Starbucks Corp. employees voted for unionization at the first of three New York restaurants where ballots are being counted Thursday afternoon.
The vote was 19-8. If formally certified by the National Labor Relations Board, the agency conducting the elections, it would establish a union foothold among the coffee chain’s thousands of corporate-run U.S. locations.
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The tallying of votes from the trio of sites follows a four-week mail-in voting period. Workers at those three Buffalo-region locations petitioned in August to join the Service Employees International Union affiliate Workers United, which has more recently filed for additional elections at three more New York sites and another in Arizona.
After ballots are tallied at each store, both sides will have the chance to submit allegations of misconduct and offer arguments against officially certifying the results.
An acting regional labor board director ruled in October that workers could vote store-by-store at the first three locations, meaning that Starbucks would be required to collectively bargain if a majority of voters at any one of those sites supported unionization.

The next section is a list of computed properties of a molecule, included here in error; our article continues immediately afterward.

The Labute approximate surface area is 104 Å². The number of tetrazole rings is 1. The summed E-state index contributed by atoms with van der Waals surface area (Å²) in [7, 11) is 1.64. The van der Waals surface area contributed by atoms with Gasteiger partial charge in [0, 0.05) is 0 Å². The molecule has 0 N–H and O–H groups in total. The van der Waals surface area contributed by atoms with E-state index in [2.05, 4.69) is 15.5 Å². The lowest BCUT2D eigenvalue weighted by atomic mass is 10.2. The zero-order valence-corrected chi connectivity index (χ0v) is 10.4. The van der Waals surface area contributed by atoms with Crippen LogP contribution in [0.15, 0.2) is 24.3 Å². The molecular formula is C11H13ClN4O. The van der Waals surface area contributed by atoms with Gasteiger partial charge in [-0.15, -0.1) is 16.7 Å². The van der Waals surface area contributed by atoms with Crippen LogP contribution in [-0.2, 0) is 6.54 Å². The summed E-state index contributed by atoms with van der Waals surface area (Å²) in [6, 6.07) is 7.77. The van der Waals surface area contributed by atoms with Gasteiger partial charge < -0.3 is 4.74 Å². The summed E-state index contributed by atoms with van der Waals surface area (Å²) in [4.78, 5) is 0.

A bipartisan group of NLRB members issued an order on Dec. 7 rejecting an appeal by Starbucks, which has argued that any election should instead include at least the combined workforce of its 20 stores in the region. Such a measure would mean the union would only prevail if it secured the majority of votes among a much larger group.
In a letter to employees, Starbucks Chief Executive Officer Kevin Johnson wrote that “we respect the process that is underway and, independent of any outcome in these elections, we will continue to stay true to our mission and values.”
In a labor board complaint filed last month, the union alleged that Starbucks management has responded to organizing efforts “by engaging in a campaign of threats, intimidation, surveillance” and other illegal activity. Starbucks has said that it strictly complies with labor laws.